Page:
When a Mediation Participant Gets on your Nerves
The Union Rep was treating the mediation session like his golden opportunity to prove what a great lawyer he could have been.
“A preponderance of the evidence in this case proves that Jack has been the victim of discrimination in the workplace.”
Jack had received a written warning, based on an incident where there was an argument and physical contact between Jack and his supervisor. Having received no earlier discipline in his 25 years at the company, Jack was insulted, and requested mediation. Present at the mediation were the manager who issued the written warning (and who oversees both the supervisor and Jack), the Union Rep – we’ll call him Perry, Jack, and me, the mediator.
Perry started the mediation with an opening statement in which he accused the manager of “an intentional and systematic plot to discriminate against Jack and to favor management”. Perry told the story of the incident and of the investigation that followed. He described a series of decisions that the manager had made that suggested bias in favor of management (in this case the supervisor). Jack appeared comfortable with having Perry speak on his behalf.
I felt annoyed with Perry from the start. I knew that he’d been through many of these mediations and I thought he understood that they’re not hearings, that there’s no point in trying to persuade me of anything, and that the chances were slim of persuading the manager that the manager had committed improper discrimination. I gathered that Perry believed that this show of argumentative brilliance would intimidate the manager and motivate him to settle the case out of fear of what might happen if Perry were able to demonstrate these skills in front of a judge.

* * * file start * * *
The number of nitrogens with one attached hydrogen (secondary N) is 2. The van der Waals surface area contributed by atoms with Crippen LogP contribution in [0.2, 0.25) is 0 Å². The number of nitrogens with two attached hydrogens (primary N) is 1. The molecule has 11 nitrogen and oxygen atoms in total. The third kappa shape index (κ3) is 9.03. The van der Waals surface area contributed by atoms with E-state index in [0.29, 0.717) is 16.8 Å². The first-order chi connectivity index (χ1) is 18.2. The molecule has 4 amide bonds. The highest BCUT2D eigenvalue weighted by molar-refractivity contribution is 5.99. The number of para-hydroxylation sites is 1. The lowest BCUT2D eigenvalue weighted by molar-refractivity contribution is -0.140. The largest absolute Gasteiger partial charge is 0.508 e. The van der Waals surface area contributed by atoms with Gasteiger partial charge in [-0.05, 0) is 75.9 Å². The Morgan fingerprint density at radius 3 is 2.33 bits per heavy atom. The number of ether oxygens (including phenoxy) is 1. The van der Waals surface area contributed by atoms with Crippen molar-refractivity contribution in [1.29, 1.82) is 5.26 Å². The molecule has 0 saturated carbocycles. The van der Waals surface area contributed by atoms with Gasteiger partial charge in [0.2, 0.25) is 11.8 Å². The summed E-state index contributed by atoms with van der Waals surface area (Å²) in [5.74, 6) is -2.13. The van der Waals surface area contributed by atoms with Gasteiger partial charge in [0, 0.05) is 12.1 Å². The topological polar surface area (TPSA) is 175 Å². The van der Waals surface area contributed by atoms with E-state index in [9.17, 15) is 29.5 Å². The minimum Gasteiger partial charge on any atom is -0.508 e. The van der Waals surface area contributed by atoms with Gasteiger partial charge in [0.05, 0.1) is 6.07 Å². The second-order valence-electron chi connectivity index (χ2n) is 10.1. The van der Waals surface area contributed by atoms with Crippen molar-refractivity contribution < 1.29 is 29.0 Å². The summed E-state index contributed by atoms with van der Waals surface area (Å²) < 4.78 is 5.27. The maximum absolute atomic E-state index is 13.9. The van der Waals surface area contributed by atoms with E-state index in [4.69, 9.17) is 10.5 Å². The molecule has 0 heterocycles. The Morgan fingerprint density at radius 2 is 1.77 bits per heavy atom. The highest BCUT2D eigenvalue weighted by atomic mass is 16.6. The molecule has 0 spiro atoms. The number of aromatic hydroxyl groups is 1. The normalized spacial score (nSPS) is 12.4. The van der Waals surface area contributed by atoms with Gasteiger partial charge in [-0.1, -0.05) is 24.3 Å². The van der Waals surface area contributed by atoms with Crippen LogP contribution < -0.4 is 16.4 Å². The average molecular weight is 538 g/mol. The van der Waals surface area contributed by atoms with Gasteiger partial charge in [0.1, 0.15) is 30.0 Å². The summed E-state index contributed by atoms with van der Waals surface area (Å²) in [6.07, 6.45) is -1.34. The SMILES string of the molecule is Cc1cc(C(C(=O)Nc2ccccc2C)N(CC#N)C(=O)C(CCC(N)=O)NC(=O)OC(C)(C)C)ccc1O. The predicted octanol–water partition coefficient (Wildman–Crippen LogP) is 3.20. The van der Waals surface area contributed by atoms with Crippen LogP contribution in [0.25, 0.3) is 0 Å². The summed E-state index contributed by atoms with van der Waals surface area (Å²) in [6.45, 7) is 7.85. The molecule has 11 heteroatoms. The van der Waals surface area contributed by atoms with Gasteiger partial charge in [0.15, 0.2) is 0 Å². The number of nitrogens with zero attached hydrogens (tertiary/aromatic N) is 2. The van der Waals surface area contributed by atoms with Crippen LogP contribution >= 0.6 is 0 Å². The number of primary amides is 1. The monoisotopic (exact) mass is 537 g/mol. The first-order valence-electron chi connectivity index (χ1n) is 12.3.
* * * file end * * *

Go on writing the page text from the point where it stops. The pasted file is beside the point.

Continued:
But what was I supposed to do? It’s my job to support all the decisions that all of the participants in the conversation are making. So I gently checked in with Jack occasionally to confirm that he was comfortable with Perry doing all the talking. And, hard as it was for me, I reflected just about everything that Perry said: “So you’re saying that, contrary to what Manager is saying, this has been an intentional scheme to discriminate against Jack from the moment of the alleged incident.”
“That is correct,” Perry said. “And furthermore, the evidence proves this.”
One of the areas of disagreement was what exactly happened when there was physical contact between Jack and the supervisor. The supervisor had reported that Jack puffed his chest out and intentionally bumped into him. But Jack said that he was trying to walk away from the supervisor at the time, but that the supervisor was following very closely behind him – and when Jack turned around, it was the supervisor who bumped into Jack.
In an apparent attempt to channel a TV lawyer, Perry said, “it is absolutely impossible, since Jack was walking away, and then he turned around, that he could have been the one to initiate the contact. The evidence proves this.”